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Spring Clean Your Studio Blog Hop 2018!


Hi, Everyone! Welcome to my blog, the thin little thing that it is. It is still in it's humble beginnings, having to start over after a bot attack on my lost blog. Anyway, I am SO excited and SO honored to be a part of the #springcleanyourstudiobloghop2018, and a special thanks to Cheryl Sleboda at Muppin.com for the invite! I am co-owner of Red Hen Stitch Shop in Marietta, Georgia, and inside our quilt shop I also have a sewing machine service studio called Sewing Doc. Most people expect a grumpy old man, but what they get instead is my smiling face.

I'll admit, I feel a bit like a fish out of water with this one. I am coming up on 10 years of quilting (oh how I wish I'd know sooner that it was the missing piece in my life!), but also about 8 years in sewing machine service. I am thrilled that Cheryl was supportive in my idea of featuring my sewing machine service studio rather than my sewing studio... I'm sad to report the sewing studio gets very little use these days, but the machine service studio is in operation daily! I'll talk more about me and what I do in a bit. I wish I had better 'before' pictures, but I started overhauling the studio just before I became part of the blog hop. The timing couldn't be better! My humble little startup company is growing faster than I can keep up, and space is at a premium in my quilt shop. Here's a few pictures from 'before':

*Sigh* So what you see here is my main work area. The long workbench has two spaces, one on each side. I work on the right side, sometimes my husband, Paul, also my apprentice, works on the left side. On the shelf below the workbench, that's probably my biggest problem area. This is where I should be keeping things I need to get to on a regular basis, but instead, I just put everything there when there's room.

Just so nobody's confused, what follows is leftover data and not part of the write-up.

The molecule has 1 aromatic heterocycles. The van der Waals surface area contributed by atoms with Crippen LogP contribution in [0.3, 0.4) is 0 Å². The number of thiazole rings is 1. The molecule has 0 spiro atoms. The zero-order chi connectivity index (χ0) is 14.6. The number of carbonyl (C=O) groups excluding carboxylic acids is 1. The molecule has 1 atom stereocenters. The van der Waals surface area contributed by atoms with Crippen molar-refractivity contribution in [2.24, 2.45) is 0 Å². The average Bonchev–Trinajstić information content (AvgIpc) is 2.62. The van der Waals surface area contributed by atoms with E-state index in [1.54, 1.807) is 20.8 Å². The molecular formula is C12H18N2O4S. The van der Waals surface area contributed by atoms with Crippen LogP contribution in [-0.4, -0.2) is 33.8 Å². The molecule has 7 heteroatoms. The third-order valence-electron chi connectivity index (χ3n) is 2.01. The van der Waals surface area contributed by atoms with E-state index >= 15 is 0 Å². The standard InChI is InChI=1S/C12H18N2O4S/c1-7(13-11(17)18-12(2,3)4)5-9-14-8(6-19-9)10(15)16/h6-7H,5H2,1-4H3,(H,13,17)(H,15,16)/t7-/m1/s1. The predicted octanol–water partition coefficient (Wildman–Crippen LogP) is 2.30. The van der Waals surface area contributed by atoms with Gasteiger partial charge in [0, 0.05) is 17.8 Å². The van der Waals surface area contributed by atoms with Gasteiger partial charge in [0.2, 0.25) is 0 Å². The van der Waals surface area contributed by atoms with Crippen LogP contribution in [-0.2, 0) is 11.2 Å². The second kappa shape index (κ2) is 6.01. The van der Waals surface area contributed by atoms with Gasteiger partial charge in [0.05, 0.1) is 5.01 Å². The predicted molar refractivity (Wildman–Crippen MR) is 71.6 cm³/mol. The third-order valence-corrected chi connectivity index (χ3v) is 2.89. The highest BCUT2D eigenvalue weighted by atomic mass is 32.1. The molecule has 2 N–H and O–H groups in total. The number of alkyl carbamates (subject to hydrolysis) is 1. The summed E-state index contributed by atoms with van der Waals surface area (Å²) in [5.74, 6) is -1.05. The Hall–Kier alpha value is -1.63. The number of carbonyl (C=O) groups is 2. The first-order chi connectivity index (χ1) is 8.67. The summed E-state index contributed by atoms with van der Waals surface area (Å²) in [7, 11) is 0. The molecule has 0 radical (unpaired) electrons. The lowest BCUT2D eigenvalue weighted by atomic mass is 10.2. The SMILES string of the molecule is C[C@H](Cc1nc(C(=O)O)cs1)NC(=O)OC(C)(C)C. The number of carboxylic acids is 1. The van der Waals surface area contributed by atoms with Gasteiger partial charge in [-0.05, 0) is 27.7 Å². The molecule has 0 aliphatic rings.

The one piece that needs to stay there is my beloved "California Air" compressor.

Behind me, when I'm standing at my work bench, are two sets of shelves. The shelves were an upgrade last year, and house the queue of machines waiting for service, repair, and restoration. As you can see, machines are still spilling over on to the floor. This really bothers me. I have a half-wall at my service counter so I can stay connected to my customers and still run the shop when I'm working. That means that customers can see into my work space. I can't imagine the view is pleasant.

Above, you'll see the second set of very-full shelves, and the table with the files and printer is also fairly new. I've been using that tiny stand up desk to do all my administrative work. The printer used to be over on the other side, so I put in a table to be more efficient. However, I could only use a 4-foot table due to space issues. This helped, but it is still too cramped.

Let's get into the really embarrassing stuff...

There are two closets right next to my work space. One is technically the base of the stairs that lead to the business upstairs, which has mostly been a janitorial closet and a place to cram stuff that doesn't have a home. That's actually a bit of an understatement.

The other is literally a small closet under the stairs. It's an odd shaped room, one that is also good for cramming stuff when in a hurry.

Actually, this is where my little business started when I became co-owner of the shop. Every machine that came in and went out used to fit on this one shelf that is now buried with... stuff.

On the other wall in this closet is another workbench that I mostly use when I have a machine that isn't cut and dry. They stay disassembled for a long period of time while we do research, find solutions, and basically fret over them (because mostly I cannot accept that some machines just cannot be brought back to life).